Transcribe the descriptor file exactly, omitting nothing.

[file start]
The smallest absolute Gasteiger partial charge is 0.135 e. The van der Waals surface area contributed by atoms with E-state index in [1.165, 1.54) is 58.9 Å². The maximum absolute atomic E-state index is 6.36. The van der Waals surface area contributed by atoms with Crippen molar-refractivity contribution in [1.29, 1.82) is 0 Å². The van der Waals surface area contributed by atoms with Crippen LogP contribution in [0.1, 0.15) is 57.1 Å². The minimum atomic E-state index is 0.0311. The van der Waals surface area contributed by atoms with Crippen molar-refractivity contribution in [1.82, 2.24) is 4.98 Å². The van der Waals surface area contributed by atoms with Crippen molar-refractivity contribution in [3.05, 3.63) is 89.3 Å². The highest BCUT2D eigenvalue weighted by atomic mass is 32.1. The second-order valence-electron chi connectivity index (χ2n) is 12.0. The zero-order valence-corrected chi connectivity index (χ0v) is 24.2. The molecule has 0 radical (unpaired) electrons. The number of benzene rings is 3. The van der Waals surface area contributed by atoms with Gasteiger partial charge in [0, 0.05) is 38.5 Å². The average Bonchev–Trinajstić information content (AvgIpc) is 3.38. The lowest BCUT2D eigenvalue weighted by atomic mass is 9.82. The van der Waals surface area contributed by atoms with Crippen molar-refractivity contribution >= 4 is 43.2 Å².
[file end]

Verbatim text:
The smallest absolute Gasteiger partial charge is 0.135 e. The van der Waals surface area contributed by atoms with E-state index in [1.165, 1.54) is 58.9 Å². The maximum absolute atomic E-state index is 6.36. The van der Waals surface area contributed by atoms with Crippen molar-refractivity contribution in [1.29, 1.82) is 0 Å². The van der Waals surface area contributed by atoms with Crippen LogP contribution in [0.1, 0.15) is 57.1 Å². The minimum atomic E-state index is 0.0311. The van der Waals surface area contributed by atoms with Crippen molar-refractivity contribution in [1.82, 2.24) is 4.98 Å². The van der Waals surface area contributed by atoms with Crippen molar-refractivity contribution in [3.05, 3.63) is 89.3 Å². The highest BCUT2D eigenvalue weighted by atomic mass is 32.1. The second-order valence-electron chi connectivity index (χ2n) is 12.0. The zero-order valence-corrected chi connectivity index (χ0v) is 24.2. The molecule has 0 radical (unpaired) electrons. The number of benzene rings is 3. The van der Waals surface area contributed by atoms with Gasteiger partial charge in [0, 0.05) is 38.5 Å². The average Bonchev–Trinajstić information content (AvgIpc) is 3.38. The lowest BCUT2D eigenvalue weighted by atomic mass is 9.82. The van der Waals surface area contributed by atoms with Crippen molar-refractivity contribution >= 4 is 43.2 Å².